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Expressway removals
#16
That Inner Loop in Rochester is a perfect example of an urban expressway that is a good candidate for outright removal. It is small, it doesn't add to the overall connectivity of the highway network, and it severely cuts off the downtown.

In fact...
it's apparently so perfect an example, that it seems they're already removing it.
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#17
The 417 in Ottawa quite effectively cuts Centretown off from the Glebe.
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#18
Much to the content of many Glebites! Smile
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#19
(01-02-2015, 02:57 PM)jamincan Wrote: The 417 in Ottawa quite effectively cuts Centretown off from the Glebe.
In the 417's defence, Centretown being cut off from the Glebe predates the expressway. The 417 replaced the freight rail bypass, and even added more crossings.

The 417 is what I would consider an excellent example of a bad place to consider removing an urban expressway.
1) It provides connectivity to the region. Driving from Nepean to Orleans would be made excessively more difficult without it. Nevermind the person who just wants to drive from Arnprior to Montreal, without learning the surface streets of Ottawa.
2) It doesn't overly constrain any population centres. Sure it forms a mental dividing line, but there is opportunity for urbanity both north and south of it. Even then, it is largely permeable, with crossings at every block (save for Lyon) between Bronson and the canal.
3) It doesn't ruin or cut off any major parkland areas. Unlike, say, the Ottawa River Parkway, or Nicolas St.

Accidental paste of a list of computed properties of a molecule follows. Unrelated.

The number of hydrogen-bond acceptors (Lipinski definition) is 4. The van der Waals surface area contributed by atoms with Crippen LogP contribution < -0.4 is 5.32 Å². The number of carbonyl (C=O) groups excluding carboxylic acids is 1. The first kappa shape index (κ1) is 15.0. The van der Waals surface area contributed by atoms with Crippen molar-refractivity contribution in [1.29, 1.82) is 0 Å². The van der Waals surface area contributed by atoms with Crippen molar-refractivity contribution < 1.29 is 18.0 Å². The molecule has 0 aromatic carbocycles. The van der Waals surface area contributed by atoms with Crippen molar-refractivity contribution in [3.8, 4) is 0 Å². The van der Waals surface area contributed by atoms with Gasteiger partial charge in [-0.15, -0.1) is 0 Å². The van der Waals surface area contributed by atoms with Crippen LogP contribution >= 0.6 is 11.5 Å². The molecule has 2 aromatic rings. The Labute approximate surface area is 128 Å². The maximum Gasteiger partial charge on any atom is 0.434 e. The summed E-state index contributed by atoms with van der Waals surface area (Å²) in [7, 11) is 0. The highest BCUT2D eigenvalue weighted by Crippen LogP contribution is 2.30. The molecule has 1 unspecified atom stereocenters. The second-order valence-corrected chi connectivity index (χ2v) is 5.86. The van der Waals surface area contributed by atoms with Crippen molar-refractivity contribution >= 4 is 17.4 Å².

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#20
(01-02-2015, 12:27 PM)plam Wrote: So this is a case of motivated reasoning, with the main driver being whether you believe that expressways through downtowns are good or bad. I tend to think of them as bad. I think that expressways should go around cities, not through them, especially when there are no downtown exits from said expressway. Outhit started from the premise that vehicular mobility is most important and everything in his arguments flowed from there.

Not at all. I too dislike the Alaskan expressway and I'm indifferent as to whether it is simply removed or removed and replaced by a tunnel. However I find the reports of the demise of the Seattle tunnel greatly exaggerated. I think in the case of Boston, the big dig was needed while for San Francisco the highway didn't need replacement.

I'm on the fence with the Seattle highway, but not because of some ill-informed "the sky is going to fall" argument. We saw plenty of those during the LRT debate.
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#21
(01-02-2015, 04:46 PM)BuildingScout Wrote: Not at all. I too dislike the Alaskan expressway and I'm indifferent as to whether it is simply removed or removed and replaced by a tunnel. However I find the reports of the demise of the Seattle tunnel greatly exaggerated. I think in the case of Boston, the big dig was needed while for San Francisco the highway didn't need replacement.

I'm on the fence with the Seattle highway, but not because of some ill-informed "the sky is going to fall" argument. We saw plenty of those during the LRT debate.

Well, it seems like it'll get built, the question is just how much is it going to cost and how long is it going to take.
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#22
(01-02-2015, 09:59 PM)plam Wrote: Well, it seems like it'll get built, the question is just how much is it going to cost and how long is it going to take.